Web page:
Stropp's World

Games And Gamery

Steam Pricing Ripoff

Posted by Stropp on June 10, 2011

Time for another whinge about the ripoff pricing that Steam continues to inflict on Australian buyers.

The last time was back in March. Steam was pricing Fallout New Vegas at the extreme price of 90 US dollars, while charging US consumers $49.99 US. Even with the high Aussie dollar then (and now) the cost to Aussies was far more than US gamers are paying, and only marginally better than the cost of a box at EB Games.

Well, Steam is at it again with the long awaited Duke Nukem Forever. Compare. First we have the price from Direct2Drive.

Now we have the price from Steam for DNF.

Once again Steam is happy to rip off it’s Australian customers. And I thought digital distribution was supposed to be cheaper.

I tell you what, Steam is rapidly losing my confidence. I used to think they were a great service, even the DRM side of things didn’t really bother me as it was fairly unobtrusive. And I do like their sales, it’s hard to find cheaper games. But it’s unlikely I’ll use them for any AAA games again, their overpricing for Aussie gamers is simply wrong. Looks like it’s Direct2Drive for me.

It’s Been Cold. It Might Just Get Colder.

Posted by Stropp on September 4, 2010

It’s winter here in the land of Oz, and in my part of the country it’s been quite cold (at least cold in Australian terms, it rarely gets below 3 or 4 celsius.) But I suspect, even though it’s heading into spring, the temperature is about to get a whole lot colder, what with Hell freezing over and everything.

With the increasingly colder temperatures there will soon be flocks of pigs flying north to warmer climates and it becomes vitally important to use an umbrella at all times when outdoors.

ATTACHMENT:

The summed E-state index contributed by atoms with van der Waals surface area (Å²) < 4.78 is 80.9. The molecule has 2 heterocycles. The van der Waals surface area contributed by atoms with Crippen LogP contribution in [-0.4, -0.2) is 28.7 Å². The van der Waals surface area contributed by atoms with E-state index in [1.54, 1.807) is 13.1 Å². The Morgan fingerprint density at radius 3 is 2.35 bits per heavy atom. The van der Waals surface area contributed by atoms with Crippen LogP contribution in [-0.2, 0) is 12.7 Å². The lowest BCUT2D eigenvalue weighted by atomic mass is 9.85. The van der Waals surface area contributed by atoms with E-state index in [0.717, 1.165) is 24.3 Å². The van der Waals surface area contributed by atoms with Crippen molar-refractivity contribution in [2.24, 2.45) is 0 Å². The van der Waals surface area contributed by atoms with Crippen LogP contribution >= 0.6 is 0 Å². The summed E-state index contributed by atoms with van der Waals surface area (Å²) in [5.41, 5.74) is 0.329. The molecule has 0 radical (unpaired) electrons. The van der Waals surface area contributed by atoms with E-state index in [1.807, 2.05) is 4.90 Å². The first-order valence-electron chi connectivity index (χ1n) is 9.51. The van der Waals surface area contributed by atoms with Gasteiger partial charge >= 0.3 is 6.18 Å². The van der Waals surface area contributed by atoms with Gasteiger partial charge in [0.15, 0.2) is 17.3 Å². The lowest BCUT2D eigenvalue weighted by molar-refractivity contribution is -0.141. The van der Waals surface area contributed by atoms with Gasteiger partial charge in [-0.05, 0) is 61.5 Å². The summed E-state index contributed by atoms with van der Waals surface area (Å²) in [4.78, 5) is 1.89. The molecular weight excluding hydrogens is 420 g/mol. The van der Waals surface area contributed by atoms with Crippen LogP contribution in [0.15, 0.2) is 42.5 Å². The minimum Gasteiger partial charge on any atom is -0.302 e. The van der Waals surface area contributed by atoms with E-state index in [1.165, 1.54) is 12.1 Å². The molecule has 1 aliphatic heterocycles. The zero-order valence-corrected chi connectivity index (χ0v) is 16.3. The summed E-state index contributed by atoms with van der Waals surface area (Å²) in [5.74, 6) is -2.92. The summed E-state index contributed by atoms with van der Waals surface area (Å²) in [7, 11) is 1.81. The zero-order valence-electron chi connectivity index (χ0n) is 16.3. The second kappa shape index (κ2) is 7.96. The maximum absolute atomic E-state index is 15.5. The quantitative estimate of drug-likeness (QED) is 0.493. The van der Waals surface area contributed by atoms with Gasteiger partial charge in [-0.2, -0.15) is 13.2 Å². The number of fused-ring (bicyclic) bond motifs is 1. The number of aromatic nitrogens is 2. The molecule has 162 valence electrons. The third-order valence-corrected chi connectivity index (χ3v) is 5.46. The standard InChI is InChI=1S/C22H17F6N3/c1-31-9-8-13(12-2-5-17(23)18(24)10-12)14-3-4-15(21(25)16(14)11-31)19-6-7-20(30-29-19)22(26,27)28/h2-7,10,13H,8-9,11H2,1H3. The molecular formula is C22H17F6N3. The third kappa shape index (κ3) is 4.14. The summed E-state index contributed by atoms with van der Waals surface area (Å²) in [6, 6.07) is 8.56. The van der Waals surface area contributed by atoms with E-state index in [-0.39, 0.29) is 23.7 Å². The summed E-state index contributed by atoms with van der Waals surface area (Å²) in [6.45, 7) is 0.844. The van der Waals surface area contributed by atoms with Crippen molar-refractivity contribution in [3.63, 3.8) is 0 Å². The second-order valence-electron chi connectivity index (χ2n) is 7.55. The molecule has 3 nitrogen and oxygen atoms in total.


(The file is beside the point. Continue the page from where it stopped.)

Oh, and by the way, it looks like Duke Nukem Forever is due out next year according to RPS.

A Cautionary Tale: The Sad Case Of Duke Nukem

Posted by Stropp on December 22, 2009

There’s a particularly good analysis up on Wired on how the development of Duke Nukem Forever ended up living up to its name by taking forever to develop, and finally getting canceled. (Be aware, some of the article is NSFW.)

DNF was the major game release that I had been quietly waiting for since it was announced back in 1997. Having thoroughly enjoyed Duke Nukem 3D, and seeing some of the early screenshots, it was disappointing when they finally announced that the game had been killed. It seemed all those jokes about the DNF release date being a few days short of the heat death of the universe weren’t all that far off the mark.

Still, if you read the Wired article you’ll see the biggest failure was that of perfectionism.

That’s something that every game studio and developer has to be careful with. Actually, it’s the bane of an awful lot of creative individuals. The slightest flaw or shortcoming has to be addressed, and nothing ever gets completed. Here’s one of the key points of the Wired article.

Broussard simply couldn’t tolerate the idea of Duke Nukem Forever coming out with anything other than the latest and greatest technology and awe-inspiring gameplay. He didn’t just want it to be good. It had to surpass every other game that had ever existed, the same way the original Duke Nukem 3D had.

In the sad case of DNF, this meant that the team had to scrap a ton of work a number of times in order to cater to the whims of the so-called visionary.

The irony of the whole situation is that Broussard could have completed the game on the original Quake II engine and, if the gameplay was done right, would have had a huge hit on his hands. It would have been at least as big as the original DN3D and would have made 3D Realms hundreds of millions of dollars and paved the way for the franchise to continue for years to come.

Instead, we see a potentially great game cancelled and the developers, many of whom had worked on the same game for 12 years, shown the door.